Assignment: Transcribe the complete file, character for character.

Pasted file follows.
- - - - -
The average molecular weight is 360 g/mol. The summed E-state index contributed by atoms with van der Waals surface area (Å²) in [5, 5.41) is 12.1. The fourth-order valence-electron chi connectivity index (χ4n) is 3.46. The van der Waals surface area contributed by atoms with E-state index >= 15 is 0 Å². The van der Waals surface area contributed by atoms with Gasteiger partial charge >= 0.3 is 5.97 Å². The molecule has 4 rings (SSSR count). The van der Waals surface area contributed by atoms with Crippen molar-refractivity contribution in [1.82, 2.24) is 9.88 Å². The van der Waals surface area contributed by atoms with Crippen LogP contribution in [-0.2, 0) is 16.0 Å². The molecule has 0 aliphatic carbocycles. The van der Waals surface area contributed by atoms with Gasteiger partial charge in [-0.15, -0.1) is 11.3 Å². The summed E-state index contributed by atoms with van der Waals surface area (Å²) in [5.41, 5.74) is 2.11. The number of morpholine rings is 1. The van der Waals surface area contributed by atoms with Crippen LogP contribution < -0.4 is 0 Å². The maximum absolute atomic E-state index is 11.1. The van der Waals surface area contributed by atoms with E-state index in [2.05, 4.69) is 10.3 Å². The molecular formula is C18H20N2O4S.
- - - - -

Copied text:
The average molecular weight is 360 g/mol. The summed E-state index contributed by atoms with van der Waals surface area (Å²) in [5, 5.41) is 12.1. The fourth-order valence-electron chi connectivity index (χ4n) is 3.46. The van der Waals surface area contributed by atoms with E-state index >= 15 is 0 Å². The van der Waals surface area contributed by atoms with Gasteiger partial charge >= 0.3 is 5.97 Å². The molecule has 4 rings (SSSR count). The van der Waals surface area contributed by atoms with Crippen molar-refractivity contribution in [1.82, 2.24) is 9.88 Å². The van der Waals surface area contributed by atoms with Crippen LogP contribution in [-0.2, 0) is 16.0 Å². The molecule has 0 aliphatic carbocycles. The van der Waals surface area contributed by atoms with Gasteiger partial charge in [-0.15, -0.1) is 11.3 Å². The summed E-state index contributed by atoms with van der Waals surface area (Å²) in [5.41, 5.74) is 2.11. The number of morpholine rings is 1. The van der Waals surface area contributed by atoms with Crippen LogP contribution < -0.4 is 0 Å². The maximum absolute atomic E-state index is 11.1. The van der Waals surface area contributed by atoms with E-state index in [2.05, 4.69) is 10.3 Å². The molecular formula is C18H20N2O4S.